CxO Talk: Gartner says 'provide and pray' collaboration won't work

In episode 5 of CxO Talk, Gartner analyst, Mark P. McDonald, presents a compelling and insightful view of social collaboration and relationships between IT, the chief marketing officer, and lines of business.
Written by Michael Krigsman, Contributor

On CxO Talk this week (episode five), co-host Vala Afshar and I talk with Mark P. McDonald, who is group vice president and a Fellow at research firm, Gartner. The conversation ranges from merely fascinating to fully electric, so I urge you to the watch the entire video.

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CxO Talk episode five is a powerhouse of information on enterprise social media and strategic advice for chief information officers.

Social collaboration beyond "provide and pray"

The conversation begins with a discussion of the social media maturity model that Mark presents in his book, The Social Organization, which presents a straightforward, business-oriented view of collaboration technology. Here is a diagram of the model:

Mark McDonald, Gartner - social media maturity

Mark, and co-author, Anthony J. Bradley, designed the maturity model to help organizations move beyond a "provide and pray" mentality, in which management provides social media technology and prays that something good will happen. Watch the CxO Talk video, embedded above, to hear his in-depth comments.

Mark says that collaborative communities can tap the power of employees across the organization, reduce siloes, and encourage employees to prioritize organizational goals over personal or departmental agendas. He continues that implementing social collaboration successfully requires establishing a goal or purpose, along with "just enough structure" to make the program work. In other words, management should create rules of engagement and get out of the way, avoiding too many guidelines and mandates.

Mark introduces the concept of "relationship leverage" to help employees understand cultural expectations and encourage them to adopt social collaboration for business purposes. For example, senior executives can blog about their expectations and goals, while demonstrating what appropriate online social behavior looks like. Mark describes it the minimal structure needed to "create the informal value that comes from better communication."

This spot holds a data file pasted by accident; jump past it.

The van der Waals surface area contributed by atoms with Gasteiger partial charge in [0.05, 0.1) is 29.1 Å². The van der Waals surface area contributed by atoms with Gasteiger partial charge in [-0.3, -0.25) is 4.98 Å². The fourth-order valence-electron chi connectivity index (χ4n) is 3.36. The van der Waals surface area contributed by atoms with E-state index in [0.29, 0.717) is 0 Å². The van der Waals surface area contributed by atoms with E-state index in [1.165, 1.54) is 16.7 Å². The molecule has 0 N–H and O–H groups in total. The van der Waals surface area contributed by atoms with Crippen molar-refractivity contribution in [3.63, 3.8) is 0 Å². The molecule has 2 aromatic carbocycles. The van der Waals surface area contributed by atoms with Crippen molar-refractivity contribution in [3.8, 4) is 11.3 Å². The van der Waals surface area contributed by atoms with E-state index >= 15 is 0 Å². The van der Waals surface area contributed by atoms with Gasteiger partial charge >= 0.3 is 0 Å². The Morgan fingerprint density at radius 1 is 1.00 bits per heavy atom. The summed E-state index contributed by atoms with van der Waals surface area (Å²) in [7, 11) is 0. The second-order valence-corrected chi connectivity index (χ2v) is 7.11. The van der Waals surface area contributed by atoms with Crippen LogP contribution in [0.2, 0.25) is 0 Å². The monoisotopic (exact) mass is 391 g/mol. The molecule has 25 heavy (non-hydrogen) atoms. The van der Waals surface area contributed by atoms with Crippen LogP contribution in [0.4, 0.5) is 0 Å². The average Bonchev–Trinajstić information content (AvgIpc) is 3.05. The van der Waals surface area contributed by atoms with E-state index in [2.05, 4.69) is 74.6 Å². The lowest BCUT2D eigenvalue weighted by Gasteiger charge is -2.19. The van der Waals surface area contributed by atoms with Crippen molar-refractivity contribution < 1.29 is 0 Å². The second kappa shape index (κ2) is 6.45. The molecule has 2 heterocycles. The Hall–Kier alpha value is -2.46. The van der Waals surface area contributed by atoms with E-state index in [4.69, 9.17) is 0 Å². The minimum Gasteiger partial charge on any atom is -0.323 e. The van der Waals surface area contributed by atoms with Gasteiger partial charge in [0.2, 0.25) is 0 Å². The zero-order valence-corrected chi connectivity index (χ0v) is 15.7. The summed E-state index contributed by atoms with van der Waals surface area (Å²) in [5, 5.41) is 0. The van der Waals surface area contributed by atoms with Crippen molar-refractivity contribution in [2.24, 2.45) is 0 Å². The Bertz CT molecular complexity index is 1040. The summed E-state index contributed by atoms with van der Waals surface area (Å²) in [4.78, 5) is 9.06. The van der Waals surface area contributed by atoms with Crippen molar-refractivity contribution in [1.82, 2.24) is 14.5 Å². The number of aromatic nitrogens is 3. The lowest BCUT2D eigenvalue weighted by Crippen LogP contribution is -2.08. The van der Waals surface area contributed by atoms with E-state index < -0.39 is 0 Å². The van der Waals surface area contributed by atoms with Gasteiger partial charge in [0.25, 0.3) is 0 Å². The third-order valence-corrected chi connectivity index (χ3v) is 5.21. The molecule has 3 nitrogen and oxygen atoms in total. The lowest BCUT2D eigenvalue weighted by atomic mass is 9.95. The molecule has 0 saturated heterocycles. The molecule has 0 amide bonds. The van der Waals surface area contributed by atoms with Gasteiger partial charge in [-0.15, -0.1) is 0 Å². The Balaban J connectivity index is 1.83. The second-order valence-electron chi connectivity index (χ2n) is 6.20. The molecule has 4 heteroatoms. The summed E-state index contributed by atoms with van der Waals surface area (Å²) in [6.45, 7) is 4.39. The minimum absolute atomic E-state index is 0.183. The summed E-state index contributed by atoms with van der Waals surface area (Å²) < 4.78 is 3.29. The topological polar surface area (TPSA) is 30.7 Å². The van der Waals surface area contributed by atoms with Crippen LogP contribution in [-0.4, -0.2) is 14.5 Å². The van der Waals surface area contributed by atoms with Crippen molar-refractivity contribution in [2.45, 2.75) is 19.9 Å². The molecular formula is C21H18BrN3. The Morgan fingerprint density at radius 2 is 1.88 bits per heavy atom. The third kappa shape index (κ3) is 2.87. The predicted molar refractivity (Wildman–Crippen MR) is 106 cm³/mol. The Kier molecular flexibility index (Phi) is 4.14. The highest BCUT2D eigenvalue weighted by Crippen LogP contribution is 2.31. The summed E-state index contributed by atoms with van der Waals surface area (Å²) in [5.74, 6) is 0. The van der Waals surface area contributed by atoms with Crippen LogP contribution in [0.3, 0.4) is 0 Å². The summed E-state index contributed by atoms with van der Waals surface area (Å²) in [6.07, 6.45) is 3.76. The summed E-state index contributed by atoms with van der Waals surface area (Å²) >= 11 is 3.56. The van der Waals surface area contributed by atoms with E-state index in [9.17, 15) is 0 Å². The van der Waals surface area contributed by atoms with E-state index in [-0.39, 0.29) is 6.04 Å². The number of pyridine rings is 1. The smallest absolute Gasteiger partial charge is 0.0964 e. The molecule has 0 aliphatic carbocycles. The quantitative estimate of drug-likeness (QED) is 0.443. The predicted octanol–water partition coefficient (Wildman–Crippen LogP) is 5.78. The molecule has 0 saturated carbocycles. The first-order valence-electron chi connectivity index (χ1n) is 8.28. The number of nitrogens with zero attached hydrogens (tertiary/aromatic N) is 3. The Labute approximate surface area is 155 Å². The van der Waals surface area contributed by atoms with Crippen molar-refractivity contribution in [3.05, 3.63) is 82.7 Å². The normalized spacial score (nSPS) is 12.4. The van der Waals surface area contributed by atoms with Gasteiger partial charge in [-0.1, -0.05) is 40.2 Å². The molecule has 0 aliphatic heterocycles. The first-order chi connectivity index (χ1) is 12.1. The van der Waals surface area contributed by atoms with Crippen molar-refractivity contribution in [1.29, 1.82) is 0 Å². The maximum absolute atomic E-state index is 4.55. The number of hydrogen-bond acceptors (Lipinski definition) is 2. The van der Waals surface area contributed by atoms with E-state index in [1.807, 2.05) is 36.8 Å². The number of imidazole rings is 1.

Management should not push social media with generic goals, such as, "We will be more collaborative." Instead, Mark recommends establishing a meaningful purpose to magnetize participation and encourage employees to volunteer their "time, attention, purpose, and interest." He advises management to build a coordinated monitoring body that will support grassroots growth while maintaining formal executive support. In this context, traditional, top-down demands are less effective than encouraging group participation to create community growth collaboratively and organically.

CIO / CMO wars: "Technology is not a zero-sum game"

We asked Mark to explain a recent Gartner report that predicts CMOs will eventually control a larger share of technology budgets than the CIO. It's an important issue because large and small software vendors quote this number frequently.

Mark puts the issue into context with two points:

  1. Distinctions between "IT" and "technology." The concept of technology is far broader than the platforms IT provides; for example, some companies place Google advertising investment into their technology budget. Although spending on core applications, infrastructure, and analytics will not migrate away from IT into the business, it is true that front office activities touching technology are likely to grow over time.
  2. Increasing technology spend outside of IT is not a zero-sum game. Cost savings have become a focus point for IT, which ultimately devalues both the CIO and IT, despite reasonable business rationale for wanting to reduce costs. Therefore, Mark says conversation must shift from, "How IT will control costs?" to "How will technology support growth?".  These questions can precipitate a strategic change that drives a shift in the relationship between IT and the business.

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